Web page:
CAMP LEJEUNE, N.C. -- Drawing a major step closer to rejoining the 24th Marine Expeditionary Unit, MEU Service Support Group 24 formally activated here Feb. 6.
In a brief ceremony along the banks of the New River, outside the headquarters of 2nd Force Service Support Group, Lt. Col. Vinny Coglianese assumed command of the unit five months after taking charge and just two weeks before the MEU begins its latest round of pre-deployment training.
Speaking to guests, with most of his 283 Marines behind him and heavy winds swirling about the outdoor amphitheater, Coglianese declared the MEU's Combat Service Support Element prepared for duty.
"Our nation's at war, and MSSG-24 is ready to serve," he said.
For Coglianese, a native of Spring Lake, N.J., and a veteran of 20 years, the honor had to wait a little longer than usual.
When he arrived in September, five months after MSSG-24 stood down following an eight-month deployment, his new unit was rebuilding into a combat service support detachment, a smaller version of an MSSG formed to support units no larger than a regiment.
With the remaining elements necessary to fully man a MEU's logistics arm added to its rolls and a ceremony to mark the occasion, CSSD-24 officially became MSSG-24 and Coglianese became a battalion commander.
It's been a dream 20 years in the making.
"I think [for] every Marine officer who comes into the Marine Corps, battalion command would probably be the greatest achievement that someone [could] aim for," said Coglianese, whose wife and three sons attended the ceremony. "To me, reflecting back, it's a privilege and an honor to get command."
Fully formed, MSSG-24 is now set to join its new parent command Feb. 18, when the 2,200-strong 24th MEU assembles to formally kick off its six-month pre-deployment training cycle.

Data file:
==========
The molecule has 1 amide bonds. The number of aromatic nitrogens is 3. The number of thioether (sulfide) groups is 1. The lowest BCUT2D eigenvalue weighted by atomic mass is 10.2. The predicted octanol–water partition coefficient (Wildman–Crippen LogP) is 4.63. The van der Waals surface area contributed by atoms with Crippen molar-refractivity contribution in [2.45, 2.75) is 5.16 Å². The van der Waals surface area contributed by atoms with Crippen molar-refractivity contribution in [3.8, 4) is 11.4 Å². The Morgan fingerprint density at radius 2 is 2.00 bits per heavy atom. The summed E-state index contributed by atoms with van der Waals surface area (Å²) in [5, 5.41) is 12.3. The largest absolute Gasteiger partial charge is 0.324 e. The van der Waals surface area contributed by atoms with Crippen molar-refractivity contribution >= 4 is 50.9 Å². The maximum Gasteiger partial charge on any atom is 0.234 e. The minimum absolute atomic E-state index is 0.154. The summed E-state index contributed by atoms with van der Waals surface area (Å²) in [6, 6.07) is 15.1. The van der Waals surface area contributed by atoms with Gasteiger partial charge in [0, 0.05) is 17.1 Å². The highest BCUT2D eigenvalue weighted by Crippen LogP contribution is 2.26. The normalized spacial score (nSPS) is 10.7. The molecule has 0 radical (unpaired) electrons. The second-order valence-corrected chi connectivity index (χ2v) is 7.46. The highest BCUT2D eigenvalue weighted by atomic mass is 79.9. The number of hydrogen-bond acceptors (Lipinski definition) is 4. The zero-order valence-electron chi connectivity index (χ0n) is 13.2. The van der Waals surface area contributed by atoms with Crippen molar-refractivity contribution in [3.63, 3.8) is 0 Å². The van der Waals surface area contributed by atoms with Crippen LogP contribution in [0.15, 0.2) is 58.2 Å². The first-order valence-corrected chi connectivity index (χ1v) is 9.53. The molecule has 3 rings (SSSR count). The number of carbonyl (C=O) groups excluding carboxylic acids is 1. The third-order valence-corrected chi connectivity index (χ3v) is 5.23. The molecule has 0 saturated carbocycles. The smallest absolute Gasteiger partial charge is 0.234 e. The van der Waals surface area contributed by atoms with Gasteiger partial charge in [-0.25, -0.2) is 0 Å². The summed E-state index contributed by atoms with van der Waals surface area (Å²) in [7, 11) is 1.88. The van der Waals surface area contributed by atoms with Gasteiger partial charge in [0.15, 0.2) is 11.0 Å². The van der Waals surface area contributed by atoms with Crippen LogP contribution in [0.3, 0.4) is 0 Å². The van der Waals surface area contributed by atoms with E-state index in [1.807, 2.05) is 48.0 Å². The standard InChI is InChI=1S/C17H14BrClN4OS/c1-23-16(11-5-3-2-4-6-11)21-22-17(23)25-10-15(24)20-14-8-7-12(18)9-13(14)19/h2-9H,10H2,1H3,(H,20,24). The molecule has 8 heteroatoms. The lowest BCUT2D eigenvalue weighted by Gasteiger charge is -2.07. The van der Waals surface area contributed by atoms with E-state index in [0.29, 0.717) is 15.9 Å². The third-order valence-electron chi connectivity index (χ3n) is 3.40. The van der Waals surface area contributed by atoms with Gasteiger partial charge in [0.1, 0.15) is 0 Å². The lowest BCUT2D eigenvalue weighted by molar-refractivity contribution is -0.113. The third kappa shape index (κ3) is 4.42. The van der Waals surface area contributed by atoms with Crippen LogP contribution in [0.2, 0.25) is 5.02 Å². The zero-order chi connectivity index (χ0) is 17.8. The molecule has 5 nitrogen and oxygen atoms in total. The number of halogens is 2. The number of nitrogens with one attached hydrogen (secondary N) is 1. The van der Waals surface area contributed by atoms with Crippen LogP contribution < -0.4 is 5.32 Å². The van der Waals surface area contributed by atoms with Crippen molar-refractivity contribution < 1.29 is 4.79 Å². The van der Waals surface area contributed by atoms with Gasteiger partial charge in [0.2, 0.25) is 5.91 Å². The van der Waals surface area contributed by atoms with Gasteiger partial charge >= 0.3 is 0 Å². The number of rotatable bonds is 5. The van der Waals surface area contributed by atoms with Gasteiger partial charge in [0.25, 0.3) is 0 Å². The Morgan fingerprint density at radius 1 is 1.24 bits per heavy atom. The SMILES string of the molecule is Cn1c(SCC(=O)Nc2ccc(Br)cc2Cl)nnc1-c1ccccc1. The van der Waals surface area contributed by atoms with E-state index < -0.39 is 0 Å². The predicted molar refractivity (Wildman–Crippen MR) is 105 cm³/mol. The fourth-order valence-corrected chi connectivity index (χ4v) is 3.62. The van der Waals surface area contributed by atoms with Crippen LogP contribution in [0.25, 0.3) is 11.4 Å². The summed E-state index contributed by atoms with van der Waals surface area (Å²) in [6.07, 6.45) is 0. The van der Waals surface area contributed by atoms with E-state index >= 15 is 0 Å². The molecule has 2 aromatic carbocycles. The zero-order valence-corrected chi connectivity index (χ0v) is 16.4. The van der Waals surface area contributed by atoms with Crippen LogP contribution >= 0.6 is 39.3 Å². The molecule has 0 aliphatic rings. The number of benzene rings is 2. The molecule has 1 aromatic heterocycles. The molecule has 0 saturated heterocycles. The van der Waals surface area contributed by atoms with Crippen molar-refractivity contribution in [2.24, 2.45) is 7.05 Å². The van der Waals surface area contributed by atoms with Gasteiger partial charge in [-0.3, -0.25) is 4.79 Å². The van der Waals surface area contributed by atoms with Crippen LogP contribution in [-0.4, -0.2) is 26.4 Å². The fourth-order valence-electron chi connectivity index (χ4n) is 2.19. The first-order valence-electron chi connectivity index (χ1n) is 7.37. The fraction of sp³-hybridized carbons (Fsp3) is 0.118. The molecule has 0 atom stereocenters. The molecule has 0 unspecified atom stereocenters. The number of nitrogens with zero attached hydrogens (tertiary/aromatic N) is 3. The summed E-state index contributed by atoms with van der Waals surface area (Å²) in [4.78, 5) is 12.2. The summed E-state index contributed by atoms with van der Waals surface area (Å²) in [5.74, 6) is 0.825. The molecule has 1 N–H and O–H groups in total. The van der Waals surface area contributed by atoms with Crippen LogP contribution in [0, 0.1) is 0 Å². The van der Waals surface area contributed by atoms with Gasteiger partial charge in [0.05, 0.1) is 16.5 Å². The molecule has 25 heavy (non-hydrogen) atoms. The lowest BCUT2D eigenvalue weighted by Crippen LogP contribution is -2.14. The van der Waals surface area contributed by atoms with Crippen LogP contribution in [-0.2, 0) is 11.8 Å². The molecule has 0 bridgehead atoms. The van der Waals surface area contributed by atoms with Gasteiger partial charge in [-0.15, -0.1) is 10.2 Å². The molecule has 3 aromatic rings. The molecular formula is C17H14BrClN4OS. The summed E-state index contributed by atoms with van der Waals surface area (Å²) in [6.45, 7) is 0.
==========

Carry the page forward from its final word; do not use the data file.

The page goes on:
In an interview a day before the ceremony, Coglianese stressed that preparing for an operational deployment in the aftermath of Sept. 11, 2001, demands a mindset free of the expectations that often marked peacetime cruises.
"I emphasize every time I have an opportunity that the nation's at war," he said. "9/11 has affected everyone. ...I think [with] past MEU floats, people thought about liberty ports and training exercises. Now we're thinking about what combat operations are we going to be involved in. It's changed life forever."
Coglianese's Marines, several of whom served in Operation Iraqi Freedom, understand well that the training ahead will be challenging but vital.
"It's going to be long and hard, but it's what we have to do to get ready," said Sgt. Joseph Dawson, an electrician and a native of New Haven, Conn.
In preparing his Marines for combat, Coglianese has been stressing the basics.
Foremost among his objectives, Coglianese said, is "to ensure every Marine in the MSSG is proficient in his or her combat skills. Every Marine's a rifleman."
As one of the MEU's essential components, the MSSG contains all the logistics specialties necessary to keep air and ground forces and their equipment working properly. The MSSG provides support in the medical, dental, supply, motor transport, engineering, communications, military police, and maintenance fields.
"We see ourselves as the offensive linemen of a football team," said Coglianese. "You have to make a block for the running back to score. You have to be there at the right time and the right place."
MSSG-24 has been lining up in front of the 24th MEU since 1980, when the MEU was known as a Marine Amphibious Unit. From Lebanon and Grenada in the early 1980s to Somalia and Bosnia in the 1990s to Iraq last year, MSSG-24 has contributed to nearly every major engagement the U.S. military has undertaken since the unit's initial activation.
Lance Cpl. Sarah A. Beavers contributed to this report.